HERZLIYA, Israel — Fighting for his political life, prime minister Ehud Olmert told the Israeli people that keeping him in office was their best hope of reaching the promised land of peace.
“There is no other option to what I am offering,” Olmert said last week in his keynote address at the Herzliya Conference, referring to ambitious peace efforts with the Palestinians launched under the aegis of the United States at the Annapolis, Md., peace conference last November.
It was an embattled Olmert who showed up just one week before the publication of the final report of the Winograd Commission investigating his and other top officials’ actions in the 2006 Lebanon war.
Calls for Omert’s resignation have been growing from political rivals, bereaved families and even Israel Defence Forces reserve officers.
After the speech, Maj.-Gen. Eyal Ben-Reuven said Olmert’s words of hope cannot conceal his failures in the 2006 war with Hezbollah.”The prime minister earned a failing grade in the supreme test of any state,” Ben-Reuven said to Army Radio of Olmert’s management of the war.
The prime minister’s address at the annual Herzliya Conference has become a platform for Israeli leaders to present major policy initiatives.
Olmert used the speech not for any dramatic surprises but to state his case that despite past errors, the country is on the right track.
“I come to speak of the future,” Olmert said in his opening remarks, quickly sidestepping calls for his dismissal. “I believe responsible leadership can deal with criticism… and continue forward.”
He said the negotiations with the Palestinian Authority were full of risks and questions but repeated the message that they are the only way Israel can break the cycle of conflict the country has been locked in since the state was born.
“We have no right to squander this chance,” Olmert said. “Our nation has been waiting for a light at the end of the tunnel.
“We have no horizon of hope more promising than speaking with the current Palestinian leadership. Some say it is weak,” he said, and “unable to hold up to agreements. I say this is the best [Palestinian] leadership we could have.”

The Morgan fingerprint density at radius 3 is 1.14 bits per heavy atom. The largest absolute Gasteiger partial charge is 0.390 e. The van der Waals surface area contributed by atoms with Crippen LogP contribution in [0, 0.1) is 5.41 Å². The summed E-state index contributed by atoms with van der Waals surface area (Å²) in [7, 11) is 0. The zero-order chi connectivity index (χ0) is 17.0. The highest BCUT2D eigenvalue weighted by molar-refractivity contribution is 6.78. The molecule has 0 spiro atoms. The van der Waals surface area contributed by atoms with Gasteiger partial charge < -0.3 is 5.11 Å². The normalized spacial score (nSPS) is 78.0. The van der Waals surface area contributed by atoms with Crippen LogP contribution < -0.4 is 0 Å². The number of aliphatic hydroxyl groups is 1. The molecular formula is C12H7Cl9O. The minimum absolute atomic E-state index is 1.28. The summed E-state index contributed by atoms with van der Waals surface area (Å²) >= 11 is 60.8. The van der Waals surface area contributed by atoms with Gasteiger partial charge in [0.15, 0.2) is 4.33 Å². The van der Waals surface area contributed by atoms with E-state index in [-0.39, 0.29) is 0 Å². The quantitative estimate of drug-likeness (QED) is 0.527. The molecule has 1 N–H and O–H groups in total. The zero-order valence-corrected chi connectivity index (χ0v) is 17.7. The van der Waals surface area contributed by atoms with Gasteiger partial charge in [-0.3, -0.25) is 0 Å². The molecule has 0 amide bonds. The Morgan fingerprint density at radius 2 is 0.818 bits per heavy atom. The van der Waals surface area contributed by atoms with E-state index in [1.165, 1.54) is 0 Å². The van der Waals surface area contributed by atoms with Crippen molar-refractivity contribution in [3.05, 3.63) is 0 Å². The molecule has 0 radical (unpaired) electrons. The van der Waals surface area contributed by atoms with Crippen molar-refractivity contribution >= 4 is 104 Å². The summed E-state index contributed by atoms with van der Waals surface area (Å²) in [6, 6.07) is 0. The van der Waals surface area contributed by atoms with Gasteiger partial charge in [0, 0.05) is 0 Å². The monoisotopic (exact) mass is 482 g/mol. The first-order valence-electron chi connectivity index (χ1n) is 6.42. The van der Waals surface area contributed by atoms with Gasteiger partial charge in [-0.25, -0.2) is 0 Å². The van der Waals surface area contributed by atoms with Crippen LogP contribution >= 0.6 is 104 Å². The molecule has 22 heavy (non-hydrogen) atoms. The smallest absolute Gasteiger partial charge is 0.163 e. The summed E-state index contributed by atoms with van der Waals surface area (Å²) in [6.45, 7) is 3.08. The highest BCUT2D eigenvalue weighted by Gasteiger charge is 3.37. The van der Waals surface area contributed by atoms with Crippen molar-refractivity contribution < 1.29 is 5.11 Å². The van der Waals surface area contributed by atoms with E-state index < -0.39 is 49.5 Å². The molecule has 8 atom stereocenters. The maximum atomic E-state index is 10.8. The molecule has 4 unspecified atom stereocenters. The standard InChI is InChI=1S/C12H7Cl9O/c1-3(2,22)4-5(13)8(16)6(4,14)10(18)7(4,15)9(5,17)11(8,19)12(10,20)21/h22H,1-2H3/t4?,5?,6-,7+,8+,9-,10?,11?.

Olmert warned that if action is not taken now, there might not be a democratic state with a Jewish majority to call home in the future.
Although the Gaza Strip and the southern Israeli town of Sderot are the current front lines of the Israeli-Palestinian conflict, Olmert referred only briefly to the situation there. Israel has faced international criticism for limiting Gaza’s fuel supplies.
“We will not permit, under any circumstances or conditions, a humanitarian crisis to develop,” Olmert said. “We will not harm the supply of food for children, medicine for those who need it and fuel for institutions that save lives.
“But there is no justification for demanding we allow residents of Gaza to live normal lives while shells and rockets are fired from their streets and courtyards at Sderot and other communities in the south.”
Olmert touted the quiet that has prevailed in the north of the country since the end of the 2006 war, saying the past 18 months of rocket-free life on the border was the longest stretch of calm there in the past 25 years.
“Our enemies in the north are in no rush to fight us, and they know why,” he said, offering that the reasons Hezbollah refrains from reigniting violence with Israel “are known to all who need to know.
“These reasons reflect the enormous might of Israel,” Olmert added.
A former corporate lawyer, Olmert defended himself while acknowledging mistakes were made.
“I have no regrets about the vital decisions that I led as prime minister, not those linked with the fighting in Lebanon, nor those related to other matters,” he said.
“Mistakes were made, yes. There were failures – definitely. But lessons were learned, flaws were fixed, modes of operating were changed and principally, the decisions that I have made since then have brought greater security, more quiet, less terror, greater deterrence and more prosperity for the State of Israel than it has had in many years.”
Ben Caspit, a senior political columnist for Israel’s daily Ma’ariv, said Olmert’s speech was good, comprehensive, “even moving.” But he argued that no matter what Olmert says or how he says it, his fate remains on the line.
“Whatever he says now, one week before the Winograd Committee determines his fate, is subject to a warning comment. All his high-flown peace talk requires proof,” he wrote in last Thursday’s paper. “Yesterday, he gave his speech for the defence, from the depths of his heart, firing the opening shot of the race of his life, even before the race has started.”